I also don't understand the arguments about the "hidden" costs of owning a console. Xbox Live Gold is an optional addition to the Xbox 360; it is no more required than a second controller, a hard drive, or a wireless network adapter. I've managed to have a 360 for over a year without having a Live Gold account. If you don't play online multiplayer games, you don't need it, and despite what some people might say, there's plenty of fun to be had from a 360 without ever playing online with other people. It's only a hidden cost for some players (I wouldn't even say "most").

To clarify the N'Gai/Natal issue, he has stated (as did the original article on Bitmob) that it may be his dreads and not necessarily the fact he's dark-skinned. (Microsoft points everyone to this video which clearly shows dark-skinned individuals having no problems.)

In one of the Out of the Game podcasts N'Gai goes into a little detail in which he believes it was just a bad demo and his dreads may have been a problem. Sorry I don't have a direct link to the episode, but it was fairly recent. Perhaps episode 8 or 9.

Anyway . . . .

Since Natal tracts movement in infrared, the visual spectrum of what us humans see is irrelevant.

Also?

Eskil Steenberg, maker of Love

The ladies must be excited

Over/Under on how long before Elysium's new Fallout 3 spiel gets mashed up?

Rat Boy wrote:

Over/Under on how long before Elysium's new Fallout 3 spiel gets mashed up?

Whoa, avatar change.

Anyway, the fact he's playing on the pc without mods is just stupid. He will become bored and realize mods are necessary to continue playing. Especially the nude textures. Mmmmmmm. Poorly rendered nudity.

I give it a week.

What's are the odds cause I may just throw some space bucks at this little wager . . . ?

No more than $150 on a video card? Amen.

I would like to offer an additional (admittedly personal) reason that this should be the case. I am on my third card for this system. The only thing keeping this current one running is that I've added a cooling solution and clean the thing frequently.

My recent PC woes have caused me to do some impromptu research. During that time I've learned the other dirty secret about videocards: that they often run much too hot relative to the other components in a PC (Cory, this relates to your comment asking "why is it any different").

I've found that non-video card components (aside from being broadly cheaper) tend to run cooler as related to their "comfort zone" temperature range. Add to that the fact that these things - like all electronic components - are worked heavily by the software, so their effective heat-range gets lower over time.

Video cards? More. Faster. Better. Hotter. I have a stack of about eight video cards from over the years, most of which kicked it far sooner than the other system components.

In addition to Eskil's wonderful comments highlighting why devs might hate the vid-card rat race, I offer this meager observation from the consumer's point of view. Poke holes as you see fit.

I find with video cards its all about finding the one card that seems to out perform it's price point. For example I bought an EVGA 8800 GTS when they first came out. I still have it in my system today and while I can't play all the new games on the highest settings everything still looks pretty dam nice at the settings I do have it on.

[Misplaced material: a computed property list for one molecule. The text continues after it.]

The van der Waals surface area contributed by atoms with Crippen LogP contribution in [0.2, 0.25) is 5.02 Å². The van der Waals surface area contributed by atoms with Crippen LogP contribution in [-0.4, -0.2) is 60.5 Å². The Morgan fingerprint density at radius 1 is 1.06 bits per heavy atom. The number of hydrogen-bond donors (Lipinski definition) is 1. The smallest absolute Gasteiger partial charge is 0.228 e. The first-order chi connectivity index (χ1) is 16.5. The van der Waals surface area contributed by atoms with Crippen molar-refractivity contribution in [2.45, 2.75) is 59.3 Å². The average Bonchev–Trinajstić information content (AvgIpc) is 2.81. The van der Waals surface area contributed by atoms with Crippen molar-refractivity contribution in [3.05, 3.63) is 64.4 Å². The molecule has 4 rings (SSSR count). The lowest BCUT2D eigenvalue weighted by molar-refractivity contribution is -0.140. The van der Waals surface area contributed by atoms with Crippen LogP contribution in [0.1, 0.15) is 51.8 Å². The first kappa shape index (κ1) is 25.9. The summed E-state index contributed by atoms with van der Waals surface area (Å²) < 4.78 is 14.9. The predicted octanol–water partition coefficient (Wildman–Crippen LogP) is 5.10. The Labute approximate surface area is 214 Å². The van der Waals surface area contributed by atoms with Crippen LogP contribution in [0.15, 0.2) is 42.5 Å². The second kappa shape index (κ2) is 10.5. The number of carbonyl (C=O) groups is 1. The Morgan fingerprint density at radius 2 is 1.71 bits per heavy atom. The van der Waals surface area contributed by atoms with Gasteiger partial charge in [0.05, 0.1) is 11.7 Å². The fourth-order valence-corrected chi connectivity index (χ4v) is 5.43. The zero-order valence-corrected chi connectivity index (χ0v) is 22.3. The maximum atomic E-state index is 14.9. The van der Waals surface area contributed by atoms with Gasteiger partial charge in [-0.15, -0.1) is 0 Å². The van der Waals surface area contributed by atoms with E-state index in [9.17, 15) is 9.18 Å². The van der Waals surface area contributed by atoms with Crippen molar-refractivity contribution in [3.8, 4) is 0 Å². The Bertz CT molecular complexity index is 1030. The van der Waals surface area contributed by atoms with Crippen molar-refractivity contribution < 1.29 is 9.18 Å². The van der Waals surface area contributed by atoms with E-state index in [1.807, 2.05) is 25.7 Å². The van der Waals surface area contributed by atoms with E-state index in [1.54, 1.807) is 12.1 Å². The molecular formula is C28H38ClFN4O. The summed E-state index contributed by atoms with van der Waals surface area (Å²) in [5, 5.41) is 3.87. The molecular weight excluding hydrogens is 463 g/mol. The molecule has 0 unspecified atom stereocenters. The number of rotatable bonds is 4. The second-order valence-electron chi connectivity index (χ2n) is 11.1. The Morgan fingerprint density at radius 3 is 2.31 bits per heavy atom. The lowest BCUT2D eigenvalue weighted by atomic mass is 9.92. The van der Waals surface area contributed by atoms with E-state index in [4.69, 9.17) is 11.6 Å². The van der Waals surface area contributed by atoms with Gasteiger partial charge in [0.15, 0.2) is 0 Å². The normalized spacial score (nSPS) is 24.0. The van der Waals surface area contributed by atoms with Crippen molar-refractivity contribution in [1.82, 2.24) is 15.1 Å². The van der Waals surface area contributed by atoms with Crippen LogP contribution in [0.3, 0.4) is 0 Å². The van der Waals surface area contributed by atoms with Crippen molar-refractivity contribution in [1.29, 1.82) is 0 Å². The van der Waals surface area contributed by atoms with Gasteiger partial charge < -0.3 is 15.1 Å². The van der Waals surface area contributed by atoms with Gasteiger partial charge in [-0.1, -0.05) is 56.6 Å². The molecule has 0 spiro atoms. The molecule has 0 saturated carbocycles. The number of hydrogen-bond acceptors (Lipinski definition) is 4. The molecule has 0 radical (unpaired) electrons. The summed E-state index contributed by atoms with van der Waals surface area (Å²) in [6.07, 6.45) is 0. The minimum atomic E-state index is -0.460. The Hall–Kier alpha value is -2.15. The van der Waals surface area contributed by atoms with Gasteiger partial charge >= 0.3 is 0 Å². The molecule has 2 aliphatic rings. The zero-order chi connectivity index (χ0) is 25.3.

I'll probably upgrade some time soon, but when I do I will again look for that one card that seems to perform better than it's price point suggests.

Eskil Steenberg is great. I really appreciate his candor, which you get next to none of from the video game industry. I don't agree with everything he says, but I like to hear someone who is so enthusiastic about what they are saying.

skeletonframes wrote:

Eskil Steenberg is great. I really appreciate his candor, which you get next to none of from the video game industry. I don't agree with everything he says, but I like to hear someone who is so enthusiastic about what they are saying.

Yeah, it's a breath of fresh air to hear from a developer who has no boss.

I really liked the episode this week. Interesting talking points and a good guest. Can't ask for more.

Corona barely counts as beer; like the old saying goes, it's like sex in a canoe. It's as close to water as you can get.

Rat Boy wrote:

Corona barely counts as beer; like the old saying goes, it's like sex in a canoe. It's as close to water as you can get.

I thought I asked you to refrain from posting again until you fixed your avatar?

Oh wait, I was just suggesting I would not read your comments anymore.

I don't know that I completely buy the "no graphics cards over $150" argument. I would agree that paying over $300 is not necessary. I tend to stick with cards between $200 and $250 myself. I would also agree that almost any $150 graphics card would match the graphics capability of an Xbox 360. If I was only running my PC games at Xbox 360 resolutions, we could probably stop there.

I run my Xbox 360 at 720p (= 1280x720 = 921,600 pixels). It also supports 1080i, of course (= 1920x1080 = 2,073,600 pixels per "frame" = interlaced or 1920x540 = 1,036,800 pixels per cycle with two cycles in 1/30 of a second [i.e., 30 Hz]). 720p seems a bit smoother on the projector I have the Xbox 360 attached to.

That said, I run my PC with a 24" monitor at a 1920x1200 resolution (= 2,304,000 pixels or somewhat more than 1080p as opposed to 1080i). If I could afford it, I'd have one of the 30" monitors running a 2560 x 1600 resolution. I found it pretty amazing how much the larger monitors make the game more immersive. Assuming the Xbox 360 isn't replaced for another couple years, it's likely I will be using such a monitor on my PC. I don't think the Xbox 360 could really drive that.

14 dollars a month for 6 years! who is offer the 6 year no intrest loan? Never mind game costs.

Gotta disagree with Eskil,

When Netflix came out, people did leave video stores in droves, causing me to doubt all of his claims after that.

Axion22 wrote:

Gotta disagree with Eskil,

When Netflix came out, people did leave video stores in droves, causing me to doubt all of his claims after that.

To the point where Blockbuster is now on life support. They nearly collapsed at the beginning of this year, or end of 08 before they got a last minute cash injection.

Eskil seemed to be mostly talking out of his rear-end, I got to say.